Bill McCarthy, Executive Director

It seems to happen every week – some kind of horrific act that claims lives – in schools, homes, places of worship, backyards. 

Last week in Colorado, we saw young people compelled to become heroes too soon. The same had happened at the University of North Carolina at Charlotte just a week before that.

The shooting at a San Diego-area synagogue on the last day of Passover shows a heartbreaking irony that people of Jewish faith remain hostage to others’ hate.

In Christchurch, New Zealand, a few weeks ago, Friday prayer turned horrific at two mosques, leaving 50 dead and 50 more injured. And on Easter Sunday, 253 people died in a coordinated attack on churches, hotels and a housing complex in Sri Lanka.

Every day, the more “ordinary” violence in our communities claims lives, or marks them as forever changed by pain.

With what seems like unrelenting attack and hatred, it feels like a maddening oversimplification to say that love is the answer.  

Where there is despair, hope

Some students, perhaps as the result of drills for school shootings, leaped to save lives. As the synagogue shootings happened in Poway, California, our community was gathered at the Safe Streets Movement Parade to encourage unity and healing in the face of pain and violence, four years to the day after the unrest that rocked Baltimore and left us all changed. It was six months to the day after a shooting at Tree of Life Synagogue in Pittsburgh killed 11. Dozens gathered at that synagogue again to pour love out for the Poway congregation.

In Poway, Nancy Levanoni said her friend, shooting victim Lori Kaye, couldn’t do enough for the people around her. “If you were sick, she brought you food,” she said. 

Lori’s husband is a physician, and wasn’t at the synagogue at the time of the shooting, but when he heard about it, he rushed there to offer help. He fainted when he learned his wife had been shot.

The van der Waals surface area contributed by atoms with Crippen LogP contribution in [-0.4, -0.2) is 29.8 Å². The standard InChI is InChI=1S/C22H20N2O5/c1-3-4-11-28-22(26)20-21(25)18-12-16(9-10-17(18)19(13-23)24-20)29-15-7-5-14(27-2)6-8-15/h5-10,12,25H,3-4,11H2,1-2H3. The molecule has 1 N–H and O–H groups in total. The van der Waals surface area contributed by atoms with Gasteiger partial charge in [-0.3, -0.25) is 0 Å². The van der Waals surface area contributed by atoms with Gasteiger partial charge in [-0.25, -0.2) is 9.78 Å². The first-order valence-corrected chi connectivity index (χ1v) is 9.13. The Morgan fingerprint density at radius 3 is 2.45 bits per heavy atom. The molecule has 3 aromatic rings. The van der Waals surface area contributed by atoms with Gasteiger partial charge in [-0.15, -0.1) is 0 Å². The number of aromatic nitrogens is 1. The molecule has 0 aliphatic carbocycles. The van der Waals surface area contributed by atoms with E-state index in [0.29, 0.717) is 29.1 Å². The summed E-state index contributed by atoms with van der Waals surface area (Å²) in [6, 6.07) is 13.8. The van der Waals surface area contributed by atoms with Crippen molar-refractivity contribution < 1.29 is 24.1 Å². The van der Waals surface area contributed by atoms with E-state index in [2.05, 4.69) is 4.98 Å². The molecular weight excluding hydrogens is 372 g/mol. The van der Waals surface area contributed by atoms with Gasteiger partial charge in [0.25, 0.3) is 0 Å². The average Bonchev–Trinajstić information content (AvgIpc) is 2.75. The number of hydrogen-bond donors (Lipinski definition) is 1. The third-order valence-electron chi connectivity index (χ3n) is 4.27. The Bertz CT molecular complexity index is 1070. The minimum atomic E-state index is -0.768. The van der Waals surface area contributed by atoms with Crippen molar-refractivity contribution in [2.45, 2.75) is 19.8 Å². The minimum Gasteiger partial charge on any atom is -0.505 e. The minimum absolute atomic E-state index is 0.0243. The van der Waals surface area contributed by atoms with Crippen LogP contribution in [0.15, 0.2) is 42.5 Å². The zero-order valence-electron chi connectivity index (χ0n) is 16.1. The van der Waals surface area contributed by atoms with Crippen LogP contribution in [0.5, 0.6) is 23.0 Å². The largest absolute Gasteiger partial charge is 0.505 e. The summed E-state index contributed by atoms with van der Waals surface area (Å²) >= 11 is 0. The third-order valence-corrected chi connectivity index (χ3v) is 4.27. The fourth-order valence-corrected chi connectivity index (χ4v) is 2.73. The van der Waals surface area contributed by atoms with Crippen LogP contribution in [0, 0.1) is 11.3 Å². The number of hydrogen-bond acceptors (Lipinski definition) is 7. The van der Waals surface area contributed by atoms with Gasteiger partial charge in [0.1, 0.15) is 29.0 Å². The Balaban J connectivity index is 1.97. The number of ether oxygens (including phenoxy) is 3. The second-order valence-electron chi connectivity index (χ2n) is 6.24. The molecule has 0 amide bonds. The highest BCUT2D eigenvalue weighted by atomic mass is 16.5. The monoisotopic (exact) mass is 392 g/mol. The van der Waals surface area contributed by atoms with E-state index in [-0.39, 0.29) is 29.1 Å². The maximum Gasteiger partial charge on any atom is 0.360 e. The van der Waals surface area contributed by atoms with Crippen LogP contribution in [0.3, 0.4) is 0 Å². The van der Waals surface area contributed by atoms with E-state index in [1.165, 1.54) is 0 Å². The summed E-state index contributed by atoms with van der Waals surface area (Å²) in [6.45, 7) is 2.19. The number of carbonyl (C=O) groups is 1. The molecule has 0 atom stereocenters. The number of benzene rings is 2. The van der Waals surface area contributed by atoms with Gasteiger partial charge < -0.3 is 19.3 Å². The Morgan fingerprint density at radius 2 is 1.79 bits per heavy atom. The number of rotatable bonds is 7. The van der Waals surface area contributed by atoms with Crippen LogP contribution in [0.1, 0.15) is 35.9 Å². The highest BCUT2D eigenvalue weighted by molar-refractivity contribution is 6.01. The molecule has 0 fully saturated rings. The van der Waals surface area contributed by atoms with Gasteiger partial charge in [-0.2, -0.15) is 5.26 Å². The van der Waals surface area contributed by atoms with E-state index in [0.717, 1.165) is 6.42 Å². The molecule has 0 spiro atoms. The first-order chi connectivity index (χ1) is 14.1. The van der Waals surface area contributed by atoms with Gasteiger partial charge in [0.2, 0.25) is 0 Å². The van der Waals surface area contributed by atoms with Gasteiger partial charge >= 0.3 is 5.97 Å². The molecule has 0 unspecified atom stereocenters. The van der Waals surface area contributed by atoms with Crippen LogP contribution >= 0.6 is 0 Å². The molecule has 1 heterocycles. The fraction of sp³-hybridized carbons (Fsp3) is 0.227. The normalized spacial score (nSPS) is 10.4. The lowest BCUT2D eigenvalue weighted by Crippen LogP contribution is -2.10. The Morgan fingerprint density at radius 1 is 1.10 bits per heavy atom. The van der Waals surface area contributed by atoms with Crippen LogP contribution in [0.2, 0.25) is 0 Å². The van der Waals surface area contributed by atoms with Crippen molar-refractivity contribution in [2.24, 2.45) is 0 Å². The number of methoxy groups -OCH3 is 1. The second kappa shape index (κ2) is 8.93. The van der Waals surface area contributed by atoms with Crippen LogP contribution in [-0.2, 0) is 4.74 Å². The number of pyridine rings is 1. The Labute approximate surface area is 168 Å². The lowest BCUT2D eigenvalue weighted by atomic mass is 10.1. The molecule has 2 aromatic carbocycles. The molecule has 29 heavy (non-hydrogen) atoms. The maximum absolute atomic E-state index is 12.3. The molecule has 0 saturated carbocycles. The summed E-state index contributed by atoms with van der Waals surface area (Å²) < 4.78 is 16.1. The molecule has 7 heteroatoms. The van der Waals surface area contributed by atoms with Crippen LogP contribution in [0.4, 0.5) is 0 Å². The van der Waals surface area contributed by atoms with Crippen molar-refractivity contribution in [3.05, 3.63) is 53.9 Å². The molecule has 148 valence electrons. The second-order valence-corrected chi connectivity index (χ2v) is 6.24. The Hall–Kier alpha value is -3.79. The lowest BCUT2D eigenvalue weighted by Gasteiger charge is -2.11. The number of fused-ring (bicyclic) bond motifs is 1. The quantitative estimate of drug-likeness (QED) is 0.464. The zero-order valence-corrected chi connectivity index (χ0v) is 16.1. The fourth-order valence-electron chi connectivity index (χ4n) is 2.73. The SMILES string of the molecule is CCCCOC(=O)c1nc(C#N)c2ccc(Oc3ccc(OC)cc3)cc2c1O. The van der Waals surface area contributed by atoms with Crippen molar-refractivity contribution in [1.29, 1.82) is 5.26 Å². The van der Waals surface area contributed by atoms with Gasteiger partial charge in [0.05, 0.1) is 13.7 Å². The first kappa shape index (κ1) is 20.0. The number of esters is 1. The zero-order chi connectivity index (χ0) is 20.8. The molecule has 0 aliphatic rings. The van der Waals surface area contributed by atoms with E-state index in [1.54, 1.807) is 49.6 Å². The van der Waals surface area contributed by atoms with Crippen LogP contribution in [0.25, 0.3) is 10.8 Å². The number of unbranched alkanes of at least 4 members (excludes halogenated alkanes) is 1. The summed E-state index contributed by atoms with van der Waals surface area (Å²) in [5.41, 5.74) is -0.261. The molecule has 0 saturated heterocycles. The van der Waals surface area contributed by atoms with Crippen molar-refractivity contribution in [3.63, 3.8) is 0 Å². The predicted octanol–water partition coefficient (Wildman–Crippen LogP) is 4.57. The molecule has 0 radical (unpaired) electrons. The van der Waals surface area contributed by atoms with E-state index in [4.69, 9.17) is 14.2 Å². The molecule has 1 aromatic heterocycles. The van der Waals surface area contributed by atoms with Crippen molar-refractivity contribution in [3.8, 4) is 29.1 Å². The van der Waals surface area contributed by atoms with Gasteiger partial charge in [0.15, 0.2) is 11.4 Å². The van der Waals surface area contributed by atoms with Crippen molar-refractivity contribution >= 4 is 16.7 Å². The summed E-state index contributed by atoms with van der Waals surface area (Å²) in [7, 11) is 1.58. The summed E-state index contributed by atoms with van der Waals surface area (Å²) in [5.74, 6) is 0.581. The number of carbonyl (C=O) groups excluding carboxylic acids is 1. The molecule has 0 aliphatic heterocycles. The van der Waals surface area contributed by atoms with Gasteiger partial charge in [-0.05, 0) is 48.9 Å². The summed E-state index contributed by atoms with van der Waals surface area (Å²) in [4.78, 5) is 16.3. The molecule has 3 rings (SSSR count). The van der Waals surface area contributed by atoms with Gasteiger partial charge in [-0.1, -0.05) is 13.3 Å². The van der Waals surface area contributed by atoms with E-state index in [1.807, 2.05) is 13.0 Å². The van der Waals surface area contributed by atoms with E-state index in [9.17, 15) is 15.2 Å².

Every time there is tragedy born of hate – hate toward religion, hate toward race or ethnicity, hate toward an individual – it is in our most absolute nature to respond by showing love. It is reflexive. We cry in empathy and anguish. We gather in memoriam. We pray in frustration that there seems to be nothing else we can do, that we feel powerless in the face of so much anger and intentional infliction of pain.

Alice Camille writes in “Give Us This Day” that we often find justice and mercy to be at irreconcilable odds, because we forget that they are two critical components of greater good.

It is in giving that we receive

What Alice Camille asks us to remember is that justice and mercy aren’t a binary choice, and love is not a simple thing. It requires much of us because it takes so much to heal. Justice and mercy are parts of a whole that lead us all toward a better world, and we must always call for both. It is not as simple as “forgive and forget.” It is not as simple as “throw away the key.” We are continually called to understand that, in the face of absolute tragedy spurned by absolute hatred, a complicated love is the only answer, and that love must come from each of us individually and authentically.

I witness it every day in our programs, and in our communities. It may not be attention-getting, but it is transformational. Grant that I may never seek so much to be consoled as to console, to be understood as to understand, to be loved as to love.

The beautiful diversity of our world is sometimes a test for how we will stand together to overcome injustice and hate.

Love is the answer – deep, difficult, soul-shaking, quiet, personal, desperate, small-sounding, world-changing love. It is up to us as individuals to connect to it, show it, and work toward a better world because of it.

It is the only way to be instruments of peace.